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Socialisation from adolescence onwards

Uploaded by wendee on Jun 04, 2001

Introduction:
In this lecture, we shall look at the most important agents of socialisation from adolescence onward. First, We will look at adult socialisation and Resocialisation. We will also look at some important agents of socialisation such as mass media, school, peer groups, state and more.

We have already learnt about primary socialisation. Many social scientists have written about this period of socialisation. Socialisation does not end after childhood. It is a life long process and so we need to know about secondary socialisation.

Adult Socialisation and Resocialisation
Adult socialisation is a time of learning new roles and statuses. As Tischler cited, adult socialisation is different from primary socialisation. Adults become more aware that they are being socialised. They will actually do advanced education and on-the-job training. Adults also have more control over socialisation and therefore want to learn more or make the best of opportunities.

Resocialisation as Tischler notes, “involves exposure to ideas or values that in one way or another conflict with what we learned in childhood. An example of Resocialisation could be coming to university. This new environment has changed many people’s views. Many of the things their parents have taught them are now being re-analysed. Resocialisation can bring about changes in religion and political beliefs. For instance, one might convert from being catholic and become enlightened by new age values.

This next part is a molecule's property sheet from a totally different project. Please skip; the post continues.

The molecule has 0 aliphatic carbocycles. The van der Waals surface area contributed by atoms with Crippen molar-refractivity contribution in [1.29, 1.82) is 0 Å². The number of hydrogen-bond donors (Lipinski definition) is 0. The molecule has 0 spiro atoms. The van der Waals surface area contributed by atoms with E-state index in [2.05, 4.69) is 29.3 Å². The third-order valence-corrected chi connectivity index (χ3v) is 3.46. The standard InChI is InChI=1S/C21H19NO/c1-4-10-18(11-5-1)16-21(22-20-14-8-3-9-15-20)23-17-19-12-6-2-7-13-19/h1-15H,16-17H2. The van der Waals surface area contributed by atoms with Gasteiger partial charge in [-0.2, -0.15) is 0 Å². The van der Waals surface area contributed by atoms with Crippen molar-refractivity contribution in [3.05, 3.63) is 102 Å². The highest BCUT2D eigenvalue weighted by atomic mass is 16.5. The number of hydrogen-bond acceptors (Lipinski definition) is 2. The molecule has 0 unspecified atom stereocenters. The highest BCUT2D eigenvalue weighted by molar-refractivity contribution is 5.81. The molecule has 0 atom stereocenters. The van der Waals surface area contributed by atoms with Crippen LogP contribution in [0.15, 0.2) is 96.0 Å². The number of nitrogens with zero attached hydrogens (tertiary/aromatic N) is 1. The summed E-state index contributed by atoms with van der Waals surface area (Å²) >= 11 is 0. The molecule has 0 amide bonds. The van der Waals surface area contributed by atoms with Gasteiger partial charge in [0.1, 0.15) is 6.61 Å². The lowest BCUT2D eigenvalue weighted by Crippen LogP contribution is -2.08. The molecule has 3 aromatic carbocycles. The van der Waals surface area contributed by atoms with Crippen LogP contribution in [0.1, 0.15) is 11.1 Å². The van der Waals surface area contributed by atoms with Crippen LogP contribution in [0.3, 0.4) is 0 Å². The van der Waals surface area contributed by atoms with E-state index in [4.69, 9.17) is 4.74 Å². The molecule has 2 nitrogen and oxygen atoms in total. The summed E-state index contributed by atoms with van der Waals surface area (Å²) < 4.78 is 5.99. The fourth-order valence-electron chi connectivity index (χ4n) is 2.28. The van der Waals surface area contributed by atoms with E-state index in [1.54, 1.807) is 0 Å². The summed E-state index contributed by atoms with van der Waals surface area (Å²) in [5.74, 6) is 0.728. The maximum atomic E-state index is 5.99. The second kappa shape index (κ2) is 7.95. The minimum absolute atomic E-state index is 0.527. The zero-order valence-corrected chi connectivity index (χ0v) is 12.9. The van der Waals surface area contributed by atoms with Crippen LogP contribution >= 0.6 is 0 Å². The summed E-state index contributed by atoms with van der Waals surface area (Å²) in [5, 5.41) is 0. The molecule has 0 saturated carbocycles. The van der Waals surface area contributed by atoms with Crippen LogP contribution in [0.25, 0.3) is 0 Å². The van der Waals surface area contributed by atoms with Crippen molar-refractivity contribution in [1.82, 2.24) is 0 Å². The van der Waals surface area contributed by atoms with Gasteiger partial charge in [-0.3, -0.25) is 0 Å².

Peer groups
Peer Groups are strong socializing agents for adolescents who are still trying to find their own identity. The adolescent struggles with being a part of a group and being themselves. Peer groups usually consist of people of similar ages and social status.” The dictionary meaning of the word “peer” is: “and equal in civil standing, or rank, equal in any respect” (Datta A, 1984, 67).

It should be noted that gender differences in the peer groups do exist. As Schaefer and Lamm cited, males usually spend more time with a group of males whereas females seem to have a single close female friend (1994). These differences in emotional intimacy show that females have strong emotional ties and males prefer group activity.


Peer groups aid in letting the individuals gain independence from parents however most adolescents remain emotionally and economically dependent on parents (Schaefer RT and RP Lamm 1994,69) .In unstable families peer groups are a form of stability for the adolescent.It seems adolescence is a time when the individual participates less in the family activities and more with the peer group. This...

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Uploaded by:   wendee

Date:   06/04/2001

Category:   Social Issues

Length:   8 pages (1,715 words)

Views:   1453

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